Marks of Ellipsis

LXXVII. When, in the middle of a quotation, a part is omitted, several asterisks or several full stops are placed in a line to mark the omission.

Clarendon makes the following remark about Lord Falkland: "Yet two things he could never bring himself to whilst he continued in that office, that was to his death; for which he was contented to be reproached as for omissions in a most necessary part of his place. The one, employing of spies, or giving any countenance or entertainment to them. * * * The other, the liberty of opening letters, upon a suspicion that they might contain matter of a dangerous consequence." (One sentence omitted.)

"The French and Spanish nations," said Louis XIV., "are so united that they will henceforth be only one.... My grandson, at the head of the Spaniards, will defend the French. I, at the head of the French, will defend the Spaniards."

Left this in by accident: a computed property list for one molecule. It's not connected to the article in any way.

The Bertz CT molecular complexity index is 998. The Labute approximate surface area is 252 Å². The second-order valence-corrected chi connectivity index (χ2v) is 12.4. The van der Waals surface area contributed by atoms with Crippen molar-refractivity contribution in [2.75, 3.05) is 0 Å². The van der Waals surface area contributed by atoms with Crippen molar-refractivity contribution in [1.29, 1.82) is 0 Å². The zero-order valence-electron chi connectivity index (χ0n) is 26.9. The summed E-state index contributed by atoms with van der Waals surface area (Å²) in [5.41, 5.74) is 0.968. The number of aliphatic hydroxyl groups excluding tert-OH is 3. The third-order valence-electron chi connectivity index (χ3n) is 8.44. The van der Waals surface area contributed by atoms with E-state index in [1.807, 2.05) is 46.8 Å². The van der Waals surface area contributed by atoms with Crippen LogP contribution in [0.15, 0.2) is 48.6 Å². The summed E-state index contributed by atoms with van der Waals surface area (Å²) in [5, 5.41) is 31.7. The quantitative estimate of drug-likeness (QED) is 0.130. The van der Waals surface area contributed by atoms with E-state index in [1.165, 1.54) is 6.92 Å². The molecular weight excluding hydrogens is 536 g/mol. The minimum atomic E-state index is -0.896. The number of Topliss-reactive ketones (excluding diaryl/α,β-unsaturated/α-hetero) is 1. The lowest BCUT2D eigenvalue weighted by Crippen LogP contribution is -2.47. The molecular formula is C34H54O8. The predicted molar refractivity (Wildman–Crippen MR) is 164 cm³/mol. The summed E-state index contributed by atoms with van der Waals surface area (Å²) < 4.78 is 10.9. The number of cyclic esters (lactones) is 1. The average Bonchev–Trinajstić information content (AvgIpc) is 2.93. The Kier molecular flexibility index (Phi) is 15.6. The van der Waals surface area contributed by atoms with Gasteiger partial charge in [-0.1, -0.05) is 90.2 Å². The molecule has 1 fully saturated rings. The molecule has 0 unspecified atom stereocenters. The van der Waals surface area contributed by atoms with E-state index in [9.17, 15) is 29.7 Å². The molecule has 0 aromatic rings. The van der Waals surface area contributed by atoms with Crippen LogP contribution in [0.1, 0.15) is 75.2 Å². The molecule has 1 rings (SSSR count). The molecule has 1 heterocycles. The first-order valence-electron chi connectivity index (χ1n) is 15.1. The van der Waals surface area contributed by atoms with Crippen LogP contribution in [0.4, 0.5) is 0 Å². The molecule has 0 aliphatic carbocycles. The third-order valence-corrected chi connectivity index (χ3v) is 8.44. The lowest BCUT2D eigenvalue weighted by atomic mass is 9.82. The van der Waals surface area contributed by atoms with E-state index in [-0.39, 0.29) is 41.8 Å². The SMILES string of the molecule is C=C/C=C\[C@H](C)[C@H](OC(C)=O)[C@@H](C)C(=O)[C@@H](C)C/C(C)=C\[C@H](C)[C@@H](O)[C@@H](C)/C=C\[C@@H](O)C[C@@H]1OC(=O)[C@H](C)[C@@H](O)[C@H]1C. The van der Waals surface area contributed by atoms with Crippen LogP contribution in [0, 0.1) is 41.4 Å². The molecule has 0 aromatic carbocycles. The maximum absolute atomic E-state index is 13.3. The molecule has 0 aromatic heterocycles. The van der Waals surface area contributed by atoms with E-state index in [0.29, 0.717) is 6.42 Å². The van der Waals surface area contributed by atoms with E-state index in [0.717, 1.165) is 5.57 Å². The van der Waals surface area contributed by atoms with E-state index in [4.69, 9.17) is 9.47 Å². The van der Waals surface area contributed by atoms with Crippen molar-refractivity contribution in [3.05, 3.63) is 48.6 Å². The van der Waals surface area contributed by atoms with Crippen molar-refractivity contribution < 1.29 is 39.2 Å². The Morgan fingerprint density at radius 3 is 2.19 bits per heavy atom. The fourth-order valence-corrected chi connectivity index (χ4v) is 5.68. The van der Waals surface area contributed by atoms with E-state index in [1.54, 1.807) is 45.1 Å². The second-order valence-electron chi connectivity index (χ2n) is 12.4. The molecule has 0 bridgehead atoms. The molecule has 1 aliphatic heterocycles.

"He who in former years," wrote Horace Walpole of his father, "was asleep as soon as his headtouched the pillow ... now never sleeps above an hour without waking."

If the passage omitted be of very considerable length, for instance if it be a complete paragraph, or if a line of poetry be omitted, the asterisks are placed in a line by themselves. There is a tendency to confine the asterisk to such cases, and to use the full stop for shorter ellipses. If a complete sentence be omitted, the number of additional full stops is generally four; if a passage be omitted in the middle of a sentence, the number is generally three.

When some of the letters of a name are omitted, their place is supplied by a line or dash, whose length depends on the number of letters omitted.

The scene of our story is laid in the town of B——. There was one H——, who, I learned in after days, was seen expiating some maturer offence in the hulks.

Blakesmoor in H——shire.